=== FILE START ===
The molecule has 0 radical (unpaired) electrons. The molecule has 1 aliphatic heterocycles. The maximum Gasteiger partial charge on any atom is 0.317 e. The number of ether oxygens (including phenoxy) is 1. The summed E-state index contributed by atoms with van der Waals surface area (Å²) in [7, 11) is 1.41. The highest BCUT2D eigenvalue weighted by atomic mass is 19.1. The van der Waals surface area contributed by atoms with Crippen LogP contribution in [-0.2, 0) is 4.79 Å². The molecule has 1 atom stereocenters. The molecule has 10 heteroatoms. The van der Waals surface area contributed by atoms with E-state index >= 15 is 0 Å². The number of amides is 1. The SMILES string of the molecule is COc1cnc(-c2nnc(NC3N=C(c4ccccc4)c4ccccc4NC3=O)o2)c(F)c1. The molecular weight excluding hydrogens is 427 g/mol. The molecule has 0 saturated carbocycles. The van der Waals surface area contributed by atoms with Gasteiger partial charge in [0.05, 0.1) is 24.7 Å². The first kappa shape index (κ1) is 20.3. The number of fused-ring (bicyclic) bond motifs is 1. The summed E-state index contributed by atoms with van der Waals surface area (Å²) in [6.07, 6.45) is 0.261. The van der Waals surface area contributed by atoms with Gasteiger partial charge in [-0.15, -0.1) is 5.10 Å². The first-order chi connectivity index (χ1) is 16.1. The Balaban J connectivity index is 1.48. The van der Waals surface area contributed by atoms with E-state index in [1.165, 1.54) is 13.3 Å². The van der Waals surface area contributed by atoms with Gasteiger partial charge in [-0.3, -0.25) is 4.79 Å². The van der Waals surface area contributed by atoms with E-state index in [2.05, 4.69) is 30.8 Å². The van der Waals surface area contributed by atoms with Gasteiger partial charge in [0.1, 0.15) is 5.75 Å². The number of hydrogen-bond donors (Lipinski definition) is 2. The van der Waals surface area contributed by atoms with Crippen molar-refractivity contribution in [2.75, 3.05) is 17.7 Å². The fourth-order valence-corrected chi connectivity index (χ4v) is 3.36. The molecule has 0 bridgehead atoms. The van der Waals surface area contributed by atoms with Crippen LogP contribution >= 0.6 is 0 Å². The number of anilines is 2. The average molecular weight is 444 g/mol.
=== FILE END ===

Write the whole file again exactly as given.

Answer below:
The molecule has 0 radical (unpaired) electrons. The molecule has 1 aliphatic heterocycles. The maximum Gasteiger partial charge on any atom is 0.317 e. The number of ether oxygens (including phenoxy) is 1. The summed E-state index contributed by atoms with van der Waals surface area (Å²) in [7, 11) is 1.41. The highest BCUT2D eigenvalue weighted by atomic mass is 19.1. The van der Waals surface area contributed by atoms with Crippen LogP contribution in [-0.2, 0) is 4.79 Å². The molecule has 1 atom stereocenters. The molecule has 10 heteroatoms. The van der Waals surface area contributed by atoms with E-state index >= 15 is 0 Å². The number of amides is 1. The SMILES string of the molecule is COc1cnc(-c2nnc(NC3N=C(c4ccccc4)c4ccccc4NC3=O)o2)c(F)c1. The molecular weight excluding hydrogens is 427 g/mol. The molecule has 0 saturated carbocycles. The van der Waals surface area contributed by atoms with Gasteiger partial charge in [0.05, 0.1) is 24.7 Å². The first kappa shape index (κ1) is 20.3. The number of fused-ring (bicyclic) bond motifs is 1. The summed E-state index contributed by atoms with van der Waals surface area (Å²) in [6.07, 6.45) is 0.261. The van der Waals surface area contributed by atoms with Gasteiger partial charge in [-0.15, -0.1) is 5.10 Å². The first-order chi connectivity index (χ1) is 16.1. The Balaban J connectivity index is 1.48. The van der Waals surface area contributed by atoms with E-state index in [1.165, 1.54) is 13.3 Å². The van der Waals surface area contributed by atoms with Gasteiger partial charge in [-0.3, -0.25) is 4.79 Å². The van der Waals surface area contributed by atoms with E-state index in [2.05, 4.69) is 30.8 Å². The van der Waals surface area contributed by atoms with Gasteiger partial charge in [0.1, 0.15) is 5.75 Å². The number of hydrogen-bond donors (Lipinski definition) is 2. The van der Waals surface area contributed by atoms with Crippen molar-refractivity contribution in [2.75, 3.05) is 17.7 Å². The fourth-order valence-corrected chi connectivity index (χ4v) is 3.36. The molecule has 0 bridgehead atoms. The van der Waals surface area contributed by atoms with Crippen LogP contribution >= 0.6 is 0 Å². The number of anilines is 2. The average molecular weight is 444 g/mol.